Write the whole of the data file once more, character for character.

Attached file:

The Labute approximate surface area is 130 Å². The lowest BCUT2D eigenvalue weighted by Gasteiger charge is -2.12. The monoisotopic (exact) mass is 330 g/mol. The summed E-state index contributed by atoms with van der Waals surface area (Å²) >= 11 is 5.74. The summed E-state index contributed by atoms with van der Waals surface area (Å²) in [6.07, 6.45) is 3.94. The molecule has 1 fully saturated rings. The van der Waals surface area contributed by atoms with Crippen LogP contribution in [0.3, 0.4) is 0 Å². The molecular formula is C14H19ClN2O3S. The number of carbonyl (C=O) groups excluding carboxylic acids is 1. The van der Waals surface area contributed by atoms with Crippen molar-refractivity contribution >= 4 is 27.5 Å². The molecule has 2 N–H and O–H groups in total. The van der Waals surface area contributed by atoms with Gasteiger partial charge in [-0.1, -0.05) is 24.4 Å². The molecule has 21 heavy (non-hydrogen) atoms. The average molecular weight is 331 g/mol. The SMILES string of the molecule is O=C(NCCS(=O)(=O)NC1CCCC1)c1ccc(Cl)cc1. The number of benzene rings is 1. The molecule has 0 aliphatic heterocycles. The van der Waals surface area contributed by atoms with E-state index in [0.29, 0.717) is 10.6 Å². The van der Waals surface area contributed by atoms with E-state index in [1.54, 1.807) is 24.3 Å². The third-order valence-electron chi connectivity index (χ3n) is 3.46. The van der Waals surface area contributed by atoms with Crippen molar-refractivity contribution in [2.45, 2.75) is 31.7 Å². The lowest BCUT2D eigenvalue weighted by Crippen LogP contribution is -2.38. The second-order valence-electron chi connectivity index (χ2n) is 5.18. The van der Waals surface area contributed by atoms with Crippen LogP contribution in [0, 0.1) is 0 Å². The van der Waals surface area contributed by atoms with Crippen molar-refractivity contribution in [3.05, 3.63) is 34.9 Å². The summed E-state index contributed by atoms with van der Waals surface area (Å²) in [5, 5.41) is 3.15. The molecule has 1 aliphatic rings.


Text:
The Labute approximate surface area is 130 Å². The lowest BCUT2D eigenvalue weighted by Gasteiger charge is -2.12. The monoisotopic (exact) mass is 330 g/mol. The summed E-state index contributed by atoms with van der Waals surface area (Å²) >= 11 is 5.74. The summed E-state index contributed by atoms with van der Waals surface area (Å²) in [6.07, 6.45) is 3.94. The molecule has 1 fully saturated rings. The van der Waals surface area contributed by atoms with Crippen LogP contribution in [0.3, 0.4) is 0 Å². The molecular formula is C14H19ClN2O3S. The number of carbonyl (C=O) groups excluding carboxylic acids is 1. The van der Waals surface area contributed by atoms with Crippen molar-refractivity contribution >= 4 is 27.5 Å². The molecule has 2 N–H and O–H groups in total. The van der Waals surface area contributed by atoms with Gasteiger partial charge in [-0.1, -0.05) is 24.4 Å². The molecule has 21 heavy (non-hydrogen) atoms. The average molecular weight is 331 g/mol. The SMILES string of the molecule is O=C(NCCS(=O)(=O)NC1CCCC1)c1ccc(Cl)cc1. The number of benzene rings is 1. The molecule has 0 aliphatic heterocycles. The van der Waals surface area contributed by atoms with E-state index in [0.29, 0.717) is 10.6 Å². The van der Waals surface area contributed by atoms with E-state index in [1.54, 1.807) is 24.3 Å². The third-order valence-electron chi connectivity index (χ3n) is 3.46. The van der Waals surface area contributed by atoms with Crippen molar-refractivity contribution in [2.45, 2.75) is 31.7 Å². The lowest BCUT2D eigenvalue weighted by Crippen LogP contribution is -2.38. The second-order valence-electron chi connectivity index (χ2n) is 5.18. The van der Waals surface area contributed by atoms with Crippen LogP contribution in [0, 0.1) is 0 Å². The van der Waals surface area contributed by atoms with Crippen molar-refractivity contribution in [3.05, 3.63) is 34.9 Å². The summed E-state index contributed by atoms with van der Waals surface area (Å²) in [5, 5.41) is 3.15. The molecule has 1 aliphatic rings.